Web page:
By Grant McCool and Nick Brown, YahooNews.com
When commodities brokerage MF Global imploded, the FBI and federal prosecutors were quick to launch an investigation to pursue what seemed obvious to outspoken regulators and lawmakers: laws were broken and crimes were committed.
More than three months later, it is far from clear that anyone will face criminal charges over the disappearance of more than $ 600 million in customer money as MF Global spiraled towards bankruptcy in the brokerage’s final, frantic days in the last week of October.
So far, the MF Global investigation is not tracking the early progress of other high-profile financial scandals such as RefCo, where former Chairman Phil Bennett was arrested within days of the disclosure that the futures firm had been hiding losses for years.
Lawyers and people familiar with the MF Global investigation of the firm that was run by former Goldman Sachs head Jon Corzine say that even though the hunt is still on to find out whether or not officials at MF Global intended to pilfer customer money in a desperate bid to keep the brokerage from failing, the trail at this point is growing cold.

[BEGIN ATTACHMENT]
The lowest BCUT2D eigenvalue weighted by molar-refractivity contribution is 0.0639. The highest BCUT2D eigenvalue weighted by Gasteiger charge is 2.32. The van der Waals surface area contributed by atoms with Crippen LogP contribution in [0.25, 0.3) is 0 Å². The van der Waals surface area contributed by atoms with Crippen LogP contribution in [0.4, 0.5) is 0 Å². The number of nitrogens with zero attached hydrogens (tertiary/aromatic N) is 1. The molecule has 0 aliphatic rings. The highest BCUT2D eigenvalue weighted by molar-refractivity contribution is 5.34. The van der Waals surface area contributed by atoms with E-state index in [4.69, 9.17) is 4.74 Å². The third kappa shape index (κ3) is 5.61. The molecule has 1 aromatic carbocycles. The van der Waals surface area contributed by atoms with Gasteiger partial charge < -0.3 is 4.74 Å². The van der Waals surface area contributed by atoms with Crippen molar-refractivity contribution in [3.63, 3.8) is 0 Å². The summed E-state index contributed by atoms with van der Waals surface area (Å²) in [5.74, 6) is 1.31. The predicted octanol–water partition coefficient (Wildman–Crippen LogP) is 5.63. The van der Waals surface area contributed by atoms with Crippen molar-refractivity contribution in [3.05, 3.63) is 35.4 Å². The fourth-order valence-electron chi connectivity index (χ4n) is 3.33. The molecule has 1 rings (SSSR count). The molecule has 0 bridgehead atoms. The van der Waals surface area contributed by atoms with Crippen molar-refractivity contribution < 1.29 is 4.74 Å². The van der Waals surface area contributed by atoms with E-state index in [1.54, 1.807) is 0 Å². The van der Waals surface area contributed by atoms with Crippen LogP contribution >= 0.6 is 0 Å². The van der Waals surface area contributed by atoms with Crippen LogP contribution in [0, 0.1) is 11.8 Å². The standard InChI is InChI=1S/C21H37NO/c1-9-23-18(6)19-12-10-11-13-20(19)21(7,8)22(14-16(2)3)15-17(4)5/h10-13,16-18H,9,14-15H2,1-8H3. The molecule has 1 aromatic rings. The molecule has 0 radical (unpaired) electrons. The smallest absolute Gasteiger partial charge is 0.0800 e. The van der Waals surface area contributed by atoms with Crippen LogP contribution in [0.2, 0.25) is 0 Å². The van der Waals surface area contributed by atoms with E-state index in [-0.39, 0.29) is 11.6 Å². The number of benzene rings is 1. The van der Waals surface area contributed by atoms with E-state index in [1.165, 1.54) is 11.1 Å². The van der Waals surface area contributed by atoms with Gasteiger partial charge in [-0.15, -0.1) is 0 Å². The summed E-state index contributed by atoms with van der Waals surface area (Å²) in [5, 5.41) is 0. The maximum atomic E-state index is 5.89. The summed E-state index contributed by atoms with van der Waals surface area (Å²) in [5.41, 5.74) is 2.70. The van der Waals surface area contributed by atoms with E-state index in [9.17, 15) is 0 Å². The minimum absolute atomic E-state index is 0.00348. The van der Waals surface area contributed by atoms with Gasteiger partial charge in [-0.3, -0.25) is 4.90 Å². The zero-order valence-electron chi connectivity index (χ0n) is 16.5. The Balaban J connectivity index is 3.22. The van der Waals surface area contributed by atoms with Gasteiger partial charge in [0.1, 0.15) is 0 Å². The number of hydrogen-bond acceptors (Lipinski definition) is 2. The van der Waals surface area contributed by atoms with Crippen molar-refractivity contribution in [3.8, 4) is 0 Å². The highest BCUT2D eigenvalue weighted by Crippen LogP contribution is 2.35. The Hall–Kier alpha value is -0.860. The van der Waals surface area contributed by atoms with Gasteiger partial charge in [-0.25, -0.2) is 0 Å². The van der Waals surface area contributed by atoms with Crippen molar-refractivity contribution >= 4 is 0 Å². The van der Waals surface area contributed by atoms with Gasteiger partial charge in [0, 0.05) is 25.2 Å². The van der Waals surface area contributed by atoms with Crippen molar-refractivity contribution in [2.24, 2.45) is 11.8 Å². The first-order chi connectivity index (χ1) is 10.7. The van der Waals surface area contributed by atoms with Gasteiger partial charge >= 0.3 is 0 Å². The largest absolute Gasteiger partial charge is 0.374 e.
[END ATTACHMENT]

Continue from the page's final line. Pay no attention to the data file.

To date, scant evidence of criminal intent has emerged in company emails, no former or current employees have sought to cut a deal to provide testimony about potential wrongdoing and seasoned defense lawyers say they are not seeing the tell-tale signs of a hot criminal investigation.
A source familiar with the work of Louis Freeh, trustee for the MF Global holding company that filed for Chapter 11 bankruptcy protection, says investigators have yet to find evidence of fraud in the multi-faceted and complex investigation.
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